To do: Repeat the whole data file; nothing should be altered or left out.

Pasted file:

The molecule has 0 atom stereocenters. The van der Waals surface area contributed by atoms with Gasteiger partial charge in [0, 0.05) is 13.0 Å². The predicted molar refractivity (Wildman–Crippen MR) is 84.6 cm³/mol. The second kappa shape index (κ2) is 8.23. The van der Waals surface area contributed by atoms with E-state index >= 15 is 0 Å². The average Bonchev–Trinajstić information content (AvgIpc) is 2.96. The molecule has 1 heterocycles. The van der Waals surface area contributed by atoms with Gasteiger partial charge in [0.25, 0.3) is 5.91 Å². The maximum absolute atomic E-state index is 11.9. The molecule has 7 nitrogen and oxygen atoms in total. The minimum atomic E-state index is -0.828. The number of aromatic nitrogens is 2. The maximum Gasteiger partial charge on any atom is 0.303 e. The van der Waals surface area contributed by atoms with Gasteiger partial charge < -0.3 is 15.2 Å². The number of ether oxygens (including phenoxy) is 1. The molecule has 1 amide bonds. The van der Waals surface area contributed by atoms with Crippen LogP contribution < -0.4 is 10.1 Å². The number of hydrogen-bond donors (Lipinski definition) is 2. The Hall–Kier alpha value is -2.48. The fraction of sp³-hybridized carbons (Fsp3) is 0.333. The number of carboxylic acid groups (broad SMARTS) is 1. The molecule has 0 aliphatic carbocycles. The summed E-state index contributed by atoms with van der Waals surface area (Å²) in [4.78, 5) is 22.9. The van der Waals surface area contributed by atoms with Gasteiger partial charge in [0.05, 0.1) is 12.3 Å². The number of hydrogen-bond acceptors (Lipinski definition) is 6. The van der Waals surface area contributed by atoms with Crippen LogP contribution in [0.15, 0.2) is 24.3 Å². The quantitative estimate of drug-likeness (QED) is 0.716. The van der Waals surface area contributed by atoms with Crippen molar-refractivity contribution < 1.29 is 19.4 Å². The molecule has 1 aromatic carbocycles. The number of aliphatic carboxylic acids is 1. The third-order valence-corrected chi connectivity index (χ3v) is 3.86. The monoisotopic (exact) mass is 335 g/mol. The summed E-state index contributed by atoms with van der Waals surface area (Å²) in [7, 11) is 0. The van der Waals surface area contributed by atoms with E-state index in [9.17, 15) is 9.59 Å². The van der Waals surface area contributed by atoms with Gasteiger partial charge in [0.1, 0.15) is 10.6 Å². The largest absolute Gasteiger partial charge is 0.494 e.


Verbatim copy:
The molecule has 0 atom stereocenters. The van der Waals surface area contributed by atoms with Gasteiger partial charge in [0, 0.05) is 13.0 Å². The predicted molar refractivity (Wildman–Crippen MR) is 84.6 cm³/mol. The second kappa shape index (κ2) is 8.23. The van der Waals surface area contributed by atoms with E-state index >= 15 is 0 Å². The average Bonchev–Trinajstić information content (AvgIpc) is 2.96. The molecule has 1 heterocycles. The van der Waals surface area contributed by atoms with Gasteiger partial charge in [0.25, 0.3) is 5.91 Å². The maximum absolute atomic E-state index is 11.9. The molecule has 7 nitrogen and oxygen atoms in total. The minimum atomic E-state index is -0.828. The number of aromatic nitrogens is 2. The maximum Gasteiger partial charge on any atom is 0.303 e. The van der Waals surface area contributed by atoms with Gasteiger partial charge < -0.3 is 15.2 Å². The number of ether oxygens (including phenoxy) is 1. The molecule has 1 amide bonds. The van der Waals surface area contributed by atoms with Crippen LogP contribution < -0.4 is 10.1 Å². The number of hydrogen-bond donors (Lipinski definition) is 2. The Hall–Kier alpha value is -2.48. The fraction of sp³-hybridized carbons (Fsp3) is 0.333. The number of carboxylic acid groups (broad SMARTS) is 1. The molecule has 0 aliphatic carbocycles. The summed E-state index contributed by atoms with van der Waals surface area (Å²) in [4.78, 5) is 22.9. The van der Waals surface area contributed by atoms with Gasteiger partial charge in [0.05, 0.1) is 12.3 Å². The number of hydrogen-bond acceptors (Lipinski definition) is 6. The van der Waals surface area contributed by atoms with Crippen LogP contribution in [0.15, 0.2) is 24.3 Å². The quantitative estimate of drug-likeness (QED) is 0.716. The van der Waals surface area contributed by atoms with Crippen molar-refractivity contribution < 1.29 is 19.4 Å². The molecule has 1 aromatic carbocycles. The number of aliphatic carboxylic acids is 1. The third-order valence-corrected chi connectivity index (χ3v) is 3.86. The monoisotopic (exact) mass is 335 g/mol. The summed E-state index contributed by atoms with van der Waals surface area (Å²) in [7, 11) is 0. The van der Waals surface area contributed by atoms with E-state index in [9.17, 15) is 9.59 Å². The van der Waals surface area contributed by atoms with Gasteiger partial charge in [0.1, 0.15) is 10.6 Å². The largest absolute Gasteiger partial charge is 0.494 e.